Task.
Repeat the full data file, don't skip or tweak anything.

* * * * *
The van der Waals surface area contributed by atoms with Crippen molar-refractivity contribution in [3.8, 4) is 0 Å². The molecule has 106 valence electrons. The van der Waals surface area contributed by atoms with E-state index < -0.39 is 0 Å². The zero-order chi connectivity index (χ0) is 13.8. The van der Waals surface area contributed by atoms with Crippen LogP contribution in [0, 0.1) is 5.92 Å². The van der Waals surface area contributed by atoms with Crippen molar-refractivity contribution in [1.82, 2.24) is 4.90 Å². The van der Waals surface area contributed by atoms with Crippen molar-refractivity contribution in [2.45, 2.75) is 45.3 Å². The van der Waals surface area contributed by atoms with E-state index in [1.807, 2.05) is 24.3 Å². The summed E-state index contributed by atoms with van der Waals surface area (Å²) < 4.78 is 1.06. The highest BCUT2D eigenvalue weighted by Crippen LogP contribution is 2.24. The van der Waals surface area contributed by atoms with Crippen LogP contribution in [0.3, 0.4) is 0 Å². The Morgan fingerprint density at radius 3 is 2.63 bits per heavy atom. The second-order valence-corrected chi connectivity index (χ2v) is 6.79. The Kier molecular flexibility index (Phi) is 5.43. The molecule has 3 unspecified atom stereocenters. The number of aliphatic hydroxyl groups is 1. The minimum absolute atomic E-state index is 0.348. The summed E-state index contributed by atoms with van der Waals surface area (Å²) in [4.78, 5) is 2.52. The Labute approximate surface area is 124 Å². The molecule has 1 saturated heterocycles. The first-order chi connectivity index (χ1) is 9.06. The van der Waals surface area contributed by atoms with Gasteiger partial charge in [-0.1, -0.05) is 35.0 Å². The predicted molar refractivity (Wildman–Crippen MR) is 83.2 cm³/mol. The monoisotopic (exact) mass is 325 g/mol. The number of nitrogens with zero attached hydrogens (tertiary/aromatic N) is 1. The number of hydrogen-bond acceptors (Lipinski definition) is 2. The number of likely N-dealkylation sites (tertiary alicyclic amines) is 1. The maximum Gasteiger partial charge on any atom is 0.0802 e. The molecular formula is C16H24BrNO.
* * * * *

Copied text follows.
The van der Waals surface area contributed by atoms with Crippen molar-refractivity contribution in [3.8, 4) is 0 Å². The molecule has 106 valence electrons. The van der Waals surface area contributed by atoms with E-state index < -0.39 is 0 Å². The zero-order chi connectivity index (χ0) is 13.8. The van der Waals surface area contributed by atoms with Crippen LogP contribution in [0, 0.1) is 5.92 Å². The van der Waals surface area contributed by atoms with Crippen molar-refractivity contribution in [1.82, 2.24) is 4.90 Å². The van der Waals surface area contributed by atoms with Crippen molar-refractivity contribution in [2.45, 2.75) is 45.3 Å². The van der Waals surface area contributed by atoms with E-state index in [1.807, 2.05) is 24.3 Å². The summed E-state index contributed by atoms with van der Waals surface area (Å²) < 4.78 is 1.06. The highest BCUT2D eigenvalue weighted by Crippen LogP contribution is 2.24. The van der Waals surface area contributed by atoms with Crippen LogP contribution in [0.3, 0.4) is 0 Å². The Morgan fingerprint density at radius 3 is 2.63 bits per heavy atom. The second-order valence-corrected chi connectivity index (χ2v) is 6.79. The Kier molecular flexibility index (Phi) is 5.43. The molecule has 3 unspecified atom stereocenters. The number of aliphatic hydroxyl groups is 1. The minimum absolute atomic E-state index is 0.348. The summed E-state index contributed by atoms with van der Waals surface area (Å²) in [4.78, 5) is 2.52. The Labute approximate surface area is 124 Å². The molecule has 1 saturated heterocycles. The first-order chi connectivity index (χ1) is 9.06. The van der Waals surface area contributed by atoms with Gasteiger partial charge in [-0.1, -0.05) is 35.0 Å². The predicted molar refractivity (Wildman–Crippen MR) is 83.2 cm³/mol. The monoisotopic (exact) mass is 325 g/mol. The number of nitrogens with zero attached hydrogens (tertiary/aromatic N) is 1. The number of hydrogen-bond acceptors (Lipinski definition) is 2. The number of likely N-dealkylation sites (tertiary alicyclic amines) is 1. The maximum Gasteiger partial charge on any atom is 0.0802 e. The molecular formula is C16H24BrNO.